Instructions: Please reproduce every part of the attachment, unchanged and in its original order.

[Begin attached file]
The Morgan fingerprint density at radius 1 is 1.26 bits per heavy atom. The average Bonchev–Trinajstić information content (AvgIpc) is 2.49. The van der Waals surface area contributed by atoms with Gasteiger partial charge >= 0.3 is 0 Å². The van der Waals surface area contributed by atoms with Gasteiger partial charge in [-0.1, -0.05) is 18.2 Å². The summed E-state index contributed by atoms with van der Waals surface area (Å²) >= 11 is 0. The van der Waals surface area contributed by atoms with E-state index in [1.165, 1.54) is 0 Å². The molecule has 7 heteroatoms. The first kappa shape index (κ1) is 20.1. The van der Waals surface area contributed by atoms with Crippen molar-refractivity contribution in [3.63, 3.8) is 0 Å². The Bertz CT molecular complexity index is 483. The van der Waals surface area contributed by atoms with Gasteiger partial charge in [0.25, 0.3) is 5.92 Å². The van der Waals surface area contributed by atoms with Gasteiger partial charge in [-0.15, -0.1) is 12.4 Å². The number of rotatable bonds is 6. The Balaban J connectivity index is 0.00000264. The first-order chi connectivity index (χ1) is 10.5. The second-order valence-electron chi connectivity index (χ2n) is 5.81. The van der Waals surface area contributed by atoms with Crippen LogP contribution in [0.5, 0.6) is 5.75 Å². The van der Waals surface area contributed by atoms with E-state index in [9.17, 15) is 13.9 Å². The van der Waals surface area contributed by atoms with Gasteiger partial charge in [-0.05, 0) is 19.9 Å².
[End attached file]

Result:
The Morgan fingerprint density at radius 1 is 1.26 bits per heavy atom. The average Bonchev–Trinajstić information content (AvgIpc) is 2.49. The van der Waals surface area contributed by atoms with Gasteiger partial charge >= 0.3 is 0 Å². The van der Waals surface area contributed by atoms with Gasteiger partial charge in [-0.1, -0.05) is 18.2 Å². The summed E-state index contributed by atoms with van der Waals surface area (Å²) >= 11 is 0. The van der Waals surface area contributed by atoms with E-state index in [1.165, 1.54) is 0 Å². The molecule has 7 heteroatoms. The first kappa shape index (κ1) is 20.1. The van der Waals surface area contributed by atoms with Crippen molar-refractivity contribution in [3.63, 3.8) is 0 Å². The Bertz CT molecular complexity index is 483. The van der Waals surface area contributed by atoms with Gasteiger partial charge in [0.25, 0.3) is 5.92 Å². The van der Waals surface area contributed by atoms with Gasteiger partial charge in [-0.15, -0.1) is 12.4 Å². The number of rotatable bonds is 6. The Balaban J connectivity index is 0.00000264. The first-order chi connectivity index (χ1) is 10.5. The second-order valence-electron chi connectivity index (χ2n) is 5.81. The van der Waals surface area contributed by atoms with Crippen LogP contribution in [0.5, 0.6) is 5.75 Å². The van der Waals surface area contributed by atoms with E-state index in [9.17, 15) is 13.9 Å². The van der Waals surface area contributed by atoms with Gasteiger partial charge in [-0.05, 0) is 19.9 Å².